Rexius Scoring System To determine whether it was possible to reduce the length of stay for these non-elective patients, the Rexius Scoring System was implemented as a risk stratification tool for a period of four months. The model was created by Dr Helena Rexius et al in the Department of Cardiothoracic Surgery at Sahlgrenska University Hospital in Sweden. It was constructed to identify patients with increased risk of death while waiting for coronary artery bypass grafting. The score was used to facilitate and improve the prioritisation process.
At Southampton General the Rexius Scoring System was used to identify the appropriateness of our practice, in prioritising all patients waiting for non-elective cardiac surgery. This was to ensure that the most urgent were operated on quickly, with low risk patients potentially being sent home to wait. Within the Rexius Scoring System, each patient receives a score for a set criteria:
Risk Groups All patients in our pilot period were assessed using this criteria and depending on which factors they showed a score was created. The total score then determined which risk group the patient was allocated to. The risk groups are: Risk of Waiting High Risk>6 points Medium Risk3-5 points Low Risk0-2 points
Based on this risk stratification model, decisions were made regarding the timing of the patient’s operation. These are based on the guidelines created by Rexius and implemented by Healthcare for London. High RiskPatient to be transferred to a cardiac surgery unit and operated on as an in-patient within 1 week of admission Medium RiskPatient to be operated on within 2 weeks of admission Low RiskPatient to be sent home and date for operation must be within 4 weeks of admission
The Role of the Nurse Case Manager At Southampton General Hospital there is a team of Nurse Case Managers (NCM) who manage individual Consultant caseloads. From outpatient appointments and pre-assessment clinics, through to admission for surgery and post-operatively on the cardiac wards. The NCM’s also manage the non-elective patient pathway, ensuring they are prepared for surgery, and are operated on in a timely fashion dependent on their disease process and symptoms.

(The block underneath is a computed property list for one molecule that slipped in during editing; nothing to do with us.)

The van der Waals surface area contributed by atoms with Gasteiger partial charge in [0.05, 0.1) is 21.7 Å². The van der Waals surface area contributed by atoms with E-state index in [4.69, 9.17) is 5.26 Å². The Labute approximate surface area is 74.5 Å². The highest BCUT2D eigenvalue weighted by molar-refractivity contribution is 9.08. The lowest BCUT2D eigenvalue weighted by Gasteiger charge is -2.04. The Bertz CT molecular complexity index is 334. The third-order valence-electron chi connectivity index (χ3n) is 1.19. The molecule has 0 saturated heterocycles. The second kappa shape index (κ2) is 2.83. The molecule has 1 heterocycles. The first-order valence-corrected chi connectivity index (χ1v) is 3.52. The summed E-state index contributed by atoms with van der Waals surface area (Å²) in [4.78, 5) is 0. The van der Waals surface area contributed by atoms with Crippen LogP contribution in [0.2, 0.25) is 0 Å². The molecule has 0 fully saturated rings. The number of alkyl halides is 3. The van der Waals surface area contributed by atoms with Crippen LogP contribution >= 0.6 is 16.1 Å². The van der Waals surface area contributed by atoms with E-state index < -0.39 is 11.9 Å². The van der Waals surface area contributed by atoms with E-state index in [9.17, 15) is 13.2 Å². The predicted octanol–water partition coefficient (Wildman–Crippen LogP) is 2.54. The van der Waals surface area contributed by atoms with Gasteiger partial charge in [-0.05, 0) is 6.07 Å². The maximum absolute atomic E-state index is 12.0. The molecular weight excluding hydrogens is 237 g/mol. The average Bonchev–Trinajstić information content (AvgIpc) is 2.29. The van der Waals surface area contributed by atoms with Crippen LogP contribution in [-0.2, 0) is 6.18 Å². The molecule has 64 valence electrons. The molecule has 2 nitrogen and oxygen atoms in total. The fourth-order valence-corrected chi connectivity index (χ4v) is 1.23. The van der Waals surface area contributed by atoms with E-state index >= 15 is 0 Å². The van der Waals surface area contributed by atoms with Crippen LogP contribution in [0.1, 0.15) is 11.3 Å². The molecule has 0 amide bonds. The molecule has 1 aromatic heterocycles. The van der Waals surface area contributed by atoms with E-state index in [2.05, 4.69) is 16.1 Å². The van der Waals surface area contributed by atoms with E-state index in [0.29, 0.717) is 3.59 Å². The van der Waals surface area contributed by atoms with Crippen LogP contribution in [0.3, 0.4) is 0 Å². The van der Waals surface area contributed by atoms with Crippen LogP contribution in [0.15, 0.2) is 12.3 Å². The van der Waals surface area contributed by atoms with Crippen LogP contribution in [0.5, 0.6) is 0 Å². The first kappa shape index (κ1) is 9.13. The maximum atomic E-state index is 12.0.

The Rexius Scoring System was therefore a potentially useful tool for the NCM’s to implement. This would ensure the non-elective patients who needed surgery the most were given priority over those who could have been sent home with a date for their operation. This had the possibility of freeing up beds, reducing patients’ length of stay in hospital and saving costs for the unit.
Methods During a 4 month period 151 patients were referred to Southampton General Hospital for non-elective cardiac surgery. n=151 ACS Troponin +ve74 patients LMS Stenosis >50% on Coronary Angiography49 patients Aortic Valve Disease65 patients Male115 patients Median age72 yrs (40-89) Mean additive EuroSCORE5.52 EuroSCORE 4-658 patients EuroSCORE >754 patients LVEF 35-50%41 patients LVEF <35%10 patients
Results The Rexius Scoring System was applied to each patient as they were referred. Patients High Risk61 Medium Risk85 Low Risk5 Patients Accepted for cardiac surgery140 Not suitable for surgery9 Transfers revoked by DGH4 Patient did not want operation1 Patients died whilst waiting for surgery4 Patients died post-operatively5
Low Risk Patients The 5 low risk patients referred as non-elective patients were those that could have potentially been sent home with a date to come back for cardiac surgery. On closer clinical examination of these patients, it was identified that actually this was not to be possible. In all the cases, the patients had a disease process that fell outside the scope of the Rexius Scoring System therefore scoring them lower than was clinically needed.
Of the 5 low risk patients: All these patients were clinically identified as needing urgent non- elective cardiac surgery and it was not possible to send any of them home to wait for their operations. Patients Mitral Valve Disease3 Pericardial Effusion1 Left Atrial Myxoma1
Conclusions The Rexius Scoring System is a useful tool for prioritising non-elective patients. Referrals made were appropriate for all patients. The system is a guide, it cannot replace sound clinical judgement, and needs to be expanded clinically to include symptoms to be effective. The system was set up to assess patients waiting for Coronary Artery Bypass Graft Surgery only.
The Rexius Scoring System only identified 5 low-risk patients None of the patients referred for non-elective surgery could be discharged home to wait for an early date This reflects the high risk profiles of this population of patients
Discussion If non-elective patients referred to a tertiary centre for urgent cardiac surgery are sent home to wait, they are at potentially greater risk of an adverse event occurring. In today’s medical-legal society, is it better to keep all this group in hospital whilst waiting for surgery, thereby negating that risk, rather than trying to save costs?